Vermont House seeks to protect kids from chemicals

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MONTPELIER, Vt. (AP) — The Vermont House on Wednesday gave final approval to a bill to protect children from exposure to toxic chemicals, and Democratic Gov. Peter Shumlin said he supports the idea.

The House voted 120-22 to support a measure scaling back a Senate version that would give the health commissioner the power to require warning labels or to ban consumer products containing certain chemicals, instead focusing the measure on products used by children 12 and under.

Rep. David Deen, D-Westminster, is the lead sponsor of the bill.

"We've been waiting since the 1980s for the federal government to update the Toxic Substances Control Act," the main federal law governing consumer exposure to chemicals, Deen said.

The Environmental Protection Agency has taken regulatory action on about 200 of the 84,000 chemicals in commercial use, and states are starting to step forward to fill a regulatory gap, he said.

The Vermont bill adopts a list of 66 chemicals identified by Washington state as of concern and sets up a new working group to advise the health commissioner on possible additions to the list. Decisions to add chemicals to the list would be reviewed by a legislative committee.

California and Maine also have passed laws seeking to regulate children's exposure to toxics.

Deen said Vermont in recent years has passed laws to regulate individual substances and reduce exposures to lead, mercury and lab-designed chemicals used in plastic water bottles and baby toys.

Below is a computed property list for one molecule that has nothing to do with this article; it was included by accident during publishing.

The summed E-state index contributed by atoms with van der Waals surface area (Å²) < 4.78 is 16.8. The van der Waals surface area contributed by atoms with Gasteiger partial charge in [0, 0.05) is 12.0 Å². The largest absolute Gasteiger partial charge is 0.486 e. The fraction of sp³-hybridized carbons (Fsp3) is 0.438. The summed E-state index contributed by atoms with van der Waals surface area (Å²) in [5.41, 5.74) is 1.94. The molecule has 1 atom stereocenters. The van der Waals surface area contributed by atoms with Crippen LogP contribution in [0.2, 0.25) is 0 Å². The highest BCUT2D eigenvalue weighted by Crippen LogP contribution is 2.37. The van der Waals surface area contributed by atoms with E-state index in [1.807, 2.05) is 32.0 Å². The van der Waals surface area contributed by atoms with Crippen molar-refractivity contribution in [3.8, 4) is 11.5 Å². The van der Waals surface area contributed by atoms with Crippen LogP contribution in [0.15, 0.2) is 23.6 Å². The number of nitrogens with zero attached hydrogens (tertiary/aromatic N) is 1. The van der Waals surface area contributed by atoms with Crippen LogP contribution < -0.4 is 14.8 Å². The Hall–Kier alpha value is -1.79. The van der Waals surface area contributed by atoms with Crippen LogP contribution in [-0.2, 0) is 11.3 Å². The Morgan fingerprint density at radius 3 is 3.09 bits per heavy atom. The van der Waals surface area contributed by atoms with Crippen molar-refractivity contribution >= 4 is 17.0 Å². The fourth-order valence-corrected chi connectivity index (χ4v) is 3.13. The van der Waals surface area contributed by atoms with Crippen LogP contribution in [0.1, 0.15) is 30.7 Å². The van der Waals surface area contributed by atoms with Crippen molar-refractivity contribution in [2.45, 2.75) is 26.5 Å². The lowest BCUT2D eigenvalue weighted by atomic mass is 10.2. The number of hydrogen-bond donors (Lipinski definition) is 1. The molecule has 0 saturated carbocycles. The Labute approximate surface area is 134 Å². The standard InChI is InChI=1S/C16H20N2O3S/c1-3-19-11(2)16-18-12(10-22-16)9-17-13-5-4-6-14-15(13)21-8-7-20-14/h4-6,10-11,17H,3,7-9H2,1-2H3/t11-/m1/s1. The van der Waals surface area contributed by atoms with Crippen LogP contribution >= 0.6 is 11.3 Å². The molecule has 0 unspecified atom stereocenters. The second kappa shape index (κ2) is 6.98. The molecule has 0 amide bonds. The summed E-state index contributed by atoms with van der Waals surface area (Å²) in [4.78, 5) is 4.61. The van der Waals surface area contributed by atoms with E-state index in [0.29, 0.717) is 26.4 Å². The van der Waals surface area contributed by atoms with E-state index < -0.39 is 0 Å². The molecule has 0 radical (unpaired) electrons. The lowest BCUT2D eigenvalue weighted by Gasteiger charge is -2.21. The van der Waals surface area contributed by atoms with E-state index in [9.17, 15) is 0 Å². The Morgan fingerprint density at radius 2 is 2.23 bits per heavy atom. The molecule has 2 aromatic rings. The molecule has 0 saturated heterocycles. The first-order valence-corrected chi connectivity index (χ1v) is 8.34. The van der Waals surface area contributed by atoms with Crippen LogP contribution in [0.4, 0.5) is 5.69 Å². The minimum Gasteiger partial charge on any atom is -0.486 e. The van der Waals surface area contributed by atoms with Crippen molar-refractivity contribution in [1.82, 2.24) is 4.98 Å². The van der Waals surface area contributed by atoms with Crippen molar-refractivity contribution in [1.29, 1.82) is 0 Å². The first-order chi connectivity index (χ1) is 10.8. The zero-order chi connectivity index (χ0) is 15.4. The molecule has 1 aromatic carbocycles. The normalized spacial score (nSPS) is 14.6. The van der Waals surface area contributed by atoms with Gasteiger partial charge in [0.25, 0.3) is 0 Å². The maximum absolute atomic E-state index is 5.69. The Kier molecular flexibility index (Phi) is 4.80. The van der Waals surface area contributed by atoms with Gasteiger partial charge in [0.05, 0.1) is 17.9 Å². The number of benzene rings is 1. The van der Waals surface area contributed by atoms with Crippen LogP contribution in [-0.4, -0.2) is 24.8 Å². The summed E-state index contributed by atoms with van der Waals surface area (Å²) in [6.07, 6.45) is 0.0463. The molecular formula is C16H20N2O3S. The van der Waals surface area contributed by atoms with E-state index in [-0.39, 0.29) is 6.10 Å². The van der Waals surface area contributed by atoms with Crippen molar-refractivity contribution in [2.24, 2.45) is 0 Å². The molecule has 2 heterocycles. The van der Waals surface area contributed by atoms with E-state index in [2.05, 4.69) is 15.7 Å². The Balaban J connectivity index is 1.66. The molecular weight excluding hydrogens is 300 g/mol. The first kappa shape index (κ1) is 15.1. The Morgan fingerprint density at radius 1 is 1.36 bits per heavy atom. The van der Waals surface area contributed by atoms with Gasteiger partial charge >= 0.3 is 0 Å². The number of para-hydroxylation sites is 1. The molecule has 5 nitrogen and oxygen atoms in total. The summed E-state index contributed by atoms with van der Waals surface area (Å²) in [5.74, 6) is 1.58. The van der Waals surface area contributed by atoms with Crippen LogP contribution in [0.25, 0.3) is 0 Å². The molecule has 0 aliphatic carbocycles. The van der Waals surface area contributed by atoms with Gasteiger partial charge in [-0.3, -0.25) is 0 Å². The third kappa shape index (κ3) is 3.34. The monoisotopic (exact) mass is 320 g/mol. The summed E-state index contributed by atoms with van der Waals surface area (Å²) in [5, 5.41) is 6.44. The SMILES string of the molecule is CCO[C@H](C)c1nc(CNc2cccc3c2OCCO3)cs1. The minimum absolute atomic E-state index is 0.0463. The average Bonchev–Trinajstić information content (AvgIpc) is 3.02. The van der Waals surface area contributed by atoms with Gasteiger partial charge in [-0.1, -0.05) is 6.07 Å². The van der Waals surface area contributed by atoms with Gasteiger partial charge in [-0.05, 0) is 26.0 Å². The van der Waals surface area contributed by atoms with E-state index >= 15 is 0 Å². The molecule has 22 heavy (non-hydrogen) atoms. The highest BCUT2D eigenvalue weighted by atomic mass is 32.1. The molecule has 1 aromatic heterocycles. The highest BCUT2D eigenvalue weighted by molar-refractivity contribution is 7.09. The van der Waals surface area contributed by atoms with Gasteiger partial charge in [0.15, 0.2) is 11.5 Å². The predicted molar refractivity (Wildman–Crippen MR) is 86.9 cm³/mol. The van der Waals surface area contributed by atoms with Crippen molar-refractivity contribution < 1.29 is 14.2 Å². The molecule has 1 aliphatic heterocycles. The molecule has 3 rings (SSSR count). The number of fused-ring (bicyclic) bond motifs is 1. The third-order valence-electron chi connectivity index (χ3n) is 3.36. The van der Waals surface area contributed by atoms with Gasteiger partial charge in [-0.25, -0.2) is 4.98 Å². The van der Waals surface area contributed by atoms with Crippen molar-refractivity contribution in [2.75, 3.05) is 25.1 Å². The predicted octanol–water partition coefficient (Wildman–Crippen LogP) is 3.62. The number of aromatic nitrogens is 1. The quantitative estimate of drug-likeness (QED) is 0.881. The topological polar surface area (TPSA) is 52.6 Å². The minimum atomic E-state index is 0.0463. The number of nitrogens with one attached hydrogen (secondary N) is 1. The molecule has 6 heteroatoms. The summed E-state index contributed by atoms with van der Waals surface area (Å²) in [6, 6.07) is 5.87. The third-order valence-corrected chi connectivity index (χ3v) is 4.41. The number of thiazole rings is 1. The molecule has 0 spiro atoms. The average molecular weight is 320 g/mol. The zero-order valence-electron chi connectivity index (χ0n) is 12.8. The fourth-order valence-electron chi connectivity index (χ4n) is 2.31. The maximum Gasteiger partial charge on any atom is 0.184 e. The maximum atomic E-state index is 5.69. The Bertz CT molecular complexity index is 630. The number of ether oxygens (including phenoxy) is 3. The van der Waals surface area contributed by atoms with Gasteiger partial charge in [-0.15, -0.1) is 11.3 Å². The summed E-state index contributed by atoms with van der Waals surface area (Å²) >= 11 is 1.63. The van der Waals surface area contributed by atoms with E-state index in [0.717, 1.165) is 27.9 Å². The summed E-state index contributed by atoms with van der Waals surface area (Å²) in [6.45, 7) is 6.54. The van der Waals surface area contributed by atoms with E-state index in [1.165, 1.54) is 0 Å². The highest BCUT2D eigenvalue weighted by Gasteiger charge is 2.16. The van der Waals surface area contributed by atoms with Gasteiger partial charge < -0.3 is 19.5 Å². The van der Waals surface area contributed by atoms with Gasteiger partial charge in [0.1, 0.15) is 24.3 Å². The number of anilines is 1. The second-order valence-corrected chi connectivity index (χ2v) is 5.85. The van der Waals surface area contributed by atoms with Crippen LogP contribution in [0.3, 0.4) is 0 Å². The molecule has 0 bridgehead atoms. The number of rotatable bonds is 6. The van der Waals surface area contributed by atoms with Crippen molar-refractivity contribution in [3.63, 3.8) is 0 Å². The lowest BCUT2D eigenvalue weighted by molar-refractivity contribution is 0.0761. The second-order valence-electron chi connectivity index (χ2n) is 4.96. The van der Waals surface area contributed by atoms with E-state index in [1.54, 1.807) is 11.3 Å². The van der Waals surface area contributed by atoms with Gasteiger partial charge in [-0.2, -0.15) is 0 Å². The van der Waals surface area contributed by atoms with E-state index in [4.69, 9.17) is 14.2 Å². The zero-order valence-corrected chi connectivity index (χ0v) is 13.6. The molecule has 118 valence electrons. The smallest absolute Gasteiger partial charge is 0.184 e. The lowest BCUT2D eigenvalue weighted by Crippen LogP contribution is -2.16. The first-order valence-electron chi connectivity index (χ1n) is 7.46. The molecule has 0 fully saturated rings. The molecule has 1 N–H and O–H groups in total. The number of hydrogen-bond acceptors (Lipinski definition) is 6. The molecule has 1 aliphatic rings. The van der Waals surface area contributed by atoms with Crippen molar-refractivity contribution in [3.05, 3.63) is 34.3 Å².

He explained reducing the scope of the Senate version and starting with children's products by saying, "This is a new step for Vermont. We need to give the Department of Health some time to be able to set up a system."

The House amended the bill to add a provision suggested by Rep. Patti Komline, R-Dorset, to require child-resistant caps on vials of the nicotine-laced liquid used in electronic cigarettes.

Rep. Mark Higley, R-Lowell and an opponent to the bill, said he did not want to be seen as unconcerned about children's health. But he called the bill too burdensome on businesses.

"It's another level of bureaucracy for businesses to have to go through in this state," he said, adding that the regulation of toxic chemicals would be better left to the federal government.

Shumlin usually tries to avoid publicly taking sides between the House and the Senate. But on Wednesday he indicated he preferred the House version of the toxic bill and its focus on children's products even though he said the Senate version had "some good ideas."

"I want a bill that gets dangerous poisons out of Vermont when kids are being exposed to them," he said, "and I think the House did a good job on that."

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